The publication of Sven Beckert’s Empire of Cotton is probably among the most significant events in twenty-first century US historiography. Empire of Cotton won the Bancroft Prize, and was a finalist for a Pulitzer. Its research is so impressive, and its scale so vast, that it is impossible not to admire its accomplishments.
At the same time, we can probably agree that it is not a sign of a healthy historical community when good books–even great books–are simply lauded: arguments processed, comps lists updated, surveys restructured. A good book is good, to my mind, to the degree that it provokes passionate argument––even if we find ourselves, ultimately, in agreement with its premises.
I begin, then, with an affirmation of the praise that Empire of Cotton has received. I urge readers who have not yet had a chance to work through it to make that a priority. But I follow up that affirmation with a confession of a certain anxious response to a footnote, early in the text, and a further confession that this anxiety never abated as I read Empire of Cotton. I would like, here, to offer some thoughts about this readerly anxiety: not to provide a traditional review, and without the super-ego commands to be, like Fox News, “fair and balanced.” Put simply: I have some worries, and I would like to share them.
In Note 6 to Empire of Cotton‘s Introduction, Beckert lumps together Jared Diamond’s Guns, Germs, and Steel, and the free market erotica of David Landes and Niall Feruson with the work of Robert Brenner and E.P. Thompson. The intention, I suppose, is to challenge stories of capitalism’s take-off as centered in Europe (or, more particularly, England). But this strikes me as both a grave insult to Brenner and Thompson, and as an insult issued in bad faith. Beckert compares the Eurocentric and often suffocatingly arrogant celebrations of the West’s “killer apps” (rationalist, religion, science, etc). in the work of scholars like Ferguson to accounts “that focus exclusively on conflicts between social classes within particular regions or countries.” Marxist historiography of capitalism, then, is condemned by Beckert as “just as flawed” as the triumphalist econ-historical fantasies favored by The Economist magazine.
Let’s situate this negging of Brenner and Thompson. Beckert constructs a very specific rhetorical situation in his Introduction. He interpellates the reader as a bourgeois Westerner, immersed in the world of globalized capitalism, probably wearing a cotton T-shirt purchased at the Gap or J. Crew. Again and again, Beckert toggles between this imaginary situation and “the world 100 years earlier” in which everything was different. To proceed in this way, of course, is to normalize and reify an ideal reader, as well as a highly contingent sense of both the present and the past.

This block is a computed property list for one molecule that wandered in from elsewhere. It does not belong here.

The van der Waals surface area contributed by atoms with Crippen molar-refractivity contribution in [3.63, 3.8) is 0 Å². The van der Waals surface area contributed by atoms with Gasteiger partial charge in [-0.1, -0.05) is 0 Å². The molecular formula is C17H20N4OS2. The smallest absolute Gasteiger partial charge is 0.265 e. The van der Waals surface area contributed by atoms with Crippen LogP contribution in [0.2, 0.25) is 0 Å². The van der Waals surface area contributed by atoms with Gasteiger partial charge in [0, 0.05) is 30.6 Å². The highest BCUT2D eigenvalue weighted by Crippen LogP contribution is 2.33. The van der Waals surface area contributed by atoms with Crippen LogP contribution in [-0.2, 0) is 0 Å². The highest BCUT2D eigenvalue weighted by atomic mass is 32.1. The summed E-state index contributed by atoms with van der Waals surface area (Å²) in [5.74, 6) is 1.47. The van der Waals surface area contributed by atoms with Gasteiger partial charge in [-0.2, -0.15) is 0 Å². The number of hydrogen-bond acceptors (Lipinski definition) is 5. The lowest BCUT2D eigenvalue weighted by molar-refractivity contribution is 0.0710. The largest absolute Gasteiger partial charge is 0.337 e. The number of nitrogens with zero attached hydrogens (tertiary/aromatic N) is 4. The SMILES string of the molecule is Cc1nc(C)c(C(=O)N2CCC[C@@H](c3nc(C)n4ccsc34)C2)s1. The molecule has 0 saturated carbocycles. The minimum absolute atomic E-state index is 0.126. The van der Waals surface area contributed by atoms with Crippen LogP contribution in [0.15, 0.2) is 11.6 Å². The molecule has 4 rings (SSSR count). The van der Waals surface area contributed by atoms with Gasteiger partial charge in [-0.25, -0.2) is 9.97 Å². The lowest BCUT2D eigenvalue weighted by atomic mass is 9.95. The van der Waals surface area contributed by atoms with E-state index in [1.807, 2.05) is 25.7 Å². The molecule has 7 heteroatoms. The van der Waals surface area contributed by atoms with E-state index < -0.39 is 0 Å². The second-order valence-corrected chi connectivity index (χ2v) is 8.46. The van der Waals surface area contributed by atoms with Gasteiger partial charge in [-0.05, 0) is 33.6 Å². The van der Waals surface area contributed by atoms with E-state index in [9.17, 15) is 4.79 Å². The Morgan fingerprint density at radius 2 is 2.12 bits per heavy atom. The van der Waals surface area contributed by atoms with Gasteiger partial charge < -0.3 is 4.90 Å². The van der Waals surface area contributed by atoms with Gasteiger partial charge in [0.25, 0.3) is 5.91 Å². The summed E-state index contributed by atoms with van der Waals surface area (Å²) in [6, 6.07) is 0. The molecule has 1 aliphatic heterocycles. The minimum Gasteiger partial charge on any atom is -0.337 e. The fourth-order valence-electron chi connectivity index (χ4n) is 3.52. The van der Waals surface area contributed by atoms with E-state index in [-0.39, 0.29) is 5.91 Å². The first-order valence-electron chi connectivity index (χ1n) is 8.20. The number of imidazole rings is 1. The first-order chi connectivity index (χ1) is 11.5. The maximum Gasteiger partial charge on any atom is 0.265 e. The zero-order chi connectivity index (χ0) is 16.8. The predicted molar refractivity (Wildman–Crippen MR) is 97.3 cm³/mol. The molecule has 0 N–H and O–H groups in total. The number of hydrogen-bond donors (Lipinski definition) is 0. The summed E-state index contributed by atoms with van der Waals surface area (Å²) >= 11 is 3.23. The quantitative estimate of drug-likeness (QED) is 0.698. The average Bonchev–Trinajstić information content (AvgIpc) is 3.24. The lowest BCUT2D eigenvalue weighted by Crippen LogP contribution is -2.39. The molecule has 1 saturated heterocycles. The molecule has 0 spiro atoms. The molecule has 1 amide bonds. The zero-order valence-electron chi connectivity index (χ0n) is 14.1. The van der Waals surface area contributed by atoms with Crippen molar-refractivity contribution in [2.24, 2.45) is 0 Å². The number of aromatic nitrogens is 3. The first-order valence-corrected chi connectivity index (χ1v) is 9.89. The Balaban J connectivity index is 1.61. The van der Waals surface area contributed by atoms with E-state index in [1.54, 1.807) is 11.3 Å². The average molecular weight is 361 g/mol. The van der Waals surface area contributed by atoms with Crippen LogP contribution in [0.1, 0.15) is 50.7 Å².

This impression grows stronger as we read Beckert’s presentation of a certain question as particularly vexing: “why, after many millennia of slow economic growth” did “a few strands of humanity in the late eighteenth-century” suddenly get much richer? So, evidently, we are going to be thinking about the “take-off” of capitalism in one place and time? The “global-turn” innovation, then, will be in service of answering the same question probed by Brenner and Thompson––why capitalism in England?––and will offer “globality” as an explanatory alternative to Brenner and Thompson’s “class struggle”?
“This book,” Beckert writes, “embraces a global perspective to show how Europeans united the power of capital and the power of the state to forge, often violently, a global production complex, and then used the capital, skills, networks, and institutions of cotton to embark upon the upswing in technology and wealth that defines the modern world.”
So the story is still about Europeans in one place and time. It is a story that seems to grant to European elites something like unlimited agency (at least, there is no mention of resistance in this capsule). The story seems to be highly instrumentalist (elites as uniters of capital and the state) and selective. As presented here, it is also a story fundamentally in line with bourgeois economics: arguing for the unstoppable force of technology and wealth, in concert, as the defining force of modern economic history.
Note the peculiarity, too, of the final clauses: elites “used the capital, skills, networks and institutions of cotton to embark upon the upswing in technology and wealth that defines the modern world.” What exactly does this mean? How does one “embark” upon an “upswing”? What picture is formed in the mind of the reader of this passage? If the reception story of Empire of Cotton is the dissemination of the insight that the transition to capitalism was violent, bloody, and irrational––and this does seem to be the unquestionably valuable service that the book is performing for many of its readers––why is this phraseology so convoluted? Why is it so difficult to extract from this sentence an agent, an act, a set of consequences, and an ethical judgment?